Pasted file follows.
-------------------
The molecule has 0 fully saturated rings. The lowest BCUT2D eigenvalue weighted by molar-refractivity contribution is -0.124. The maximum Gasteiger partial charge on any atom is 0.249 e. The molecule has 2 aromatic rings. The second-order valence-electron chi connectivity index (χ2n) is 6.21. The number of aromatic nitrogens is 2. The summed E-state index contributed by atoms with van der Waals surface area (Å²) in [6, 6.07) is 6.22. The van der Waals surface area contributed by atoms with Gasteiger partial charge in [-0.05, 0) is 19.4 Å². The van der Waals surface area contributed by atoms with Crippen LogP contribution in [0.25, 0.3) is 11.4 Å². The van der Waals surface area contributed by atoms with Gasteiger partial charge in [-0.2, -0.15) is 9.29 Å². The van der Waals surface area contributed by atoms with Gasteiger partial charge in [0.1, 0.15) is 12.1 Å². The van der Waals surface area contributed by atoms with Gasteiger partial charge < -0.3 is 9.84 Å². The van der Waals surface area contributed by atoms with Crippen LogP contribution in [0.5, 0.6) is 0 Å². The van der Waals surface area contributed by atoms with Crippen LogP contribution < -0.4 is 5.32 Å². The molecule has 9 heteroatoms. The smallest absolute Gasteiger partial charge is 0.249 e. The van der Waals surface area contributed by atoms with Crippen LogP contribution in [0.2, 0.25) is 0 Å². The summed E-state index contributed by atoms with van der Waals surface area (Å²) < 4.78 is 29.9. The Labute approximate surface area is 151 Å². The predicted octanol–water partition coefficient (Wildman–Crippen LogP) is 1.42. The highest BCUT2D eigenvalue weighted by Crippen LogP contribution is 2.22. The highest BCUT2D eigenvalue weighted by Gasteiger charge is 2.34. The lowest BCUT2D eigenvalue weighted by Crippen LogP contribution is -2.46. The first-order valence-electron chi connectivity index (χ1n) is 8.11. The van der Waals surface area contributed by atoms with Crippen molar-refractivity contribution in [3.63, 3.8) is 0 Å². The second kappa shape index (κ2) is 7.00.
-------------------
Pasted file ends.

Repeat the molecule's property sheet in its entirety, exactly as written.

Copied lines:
The molecule has 0 fully saturated rings. The lowest BCUT2D eigenvalue weighted by molar-refractivity contribution is -0.124. The maximum Gasteiger partial charge on any atom is 0.249 e. The molecule has 2 aromatic rings. The second-order valence-electron chi connectivity index (χ2n) is 6.21. The number of aromatic nitrogens is 2. The summed E-state index contributed by atoms with van der Waals surface area (Å²) in [6, 6.07) is 6.22. The van der Waals surface area contributed by atoms with Gasteiger partial charge in [-0.05, 0) is 19.4 Å². The van der Waals surface area contributed by atoms with Crippen LogP contribution in [0.25, 0.3) is 11.4 Å². The van der Waals surface area contributed by atoms with Gasteiger partial charge in [-0.2, -0.15) is 9.29 Å². The van der Waals surface area contributed by atoms with Gasteiger partial charge in [0.1, 0.15) is 12.1 Å². The van der Waals surface area contributed by atoms with Gasteiger partial charge < -0.3 is 9.84 Å². The van der Waals surface area contributed by atoms with Crippen LogP contribution in [0.5, 0.6) is 0 Å². The van der Waals surface area contributed by atoms with Crippen LogP contribution < -0.4 is 5.32 Å². The molecule has 9 heteroatoms. The smallest absolute Gasteiger partial charge is 0.249 e. The van der Waals surface area contributed by atoms with Crippen LogP contribution in [0.2, 0.25) is 0 Å². The summed E-state index contributed by atoms with van der Waals surface area (Å²) < 4.78 is 29.9. The Labute approximate surface area is 151 Å². The predicted octanol–water partition coefficient (Wildman–Crippen LogP) is 1.42. The highest BCUT2D eigenvalue weighted by Crippen LogP contribution is 2.22. The highest BCUT2D eigenvalue weighted by Gasteiger charge is 2.34. The lowest BCUT2D eigenvalue weighted by Crippen LogP contribution is -2.46. The first-order valence-electron chi connectivity index (χ1n) is 8.11. The van der Waals surface area contributed by atoms with Crippen molar-refractivity contribution in [3.63, 3.8) is 0 Å². The second kappa shape index (κ2) is 7.00.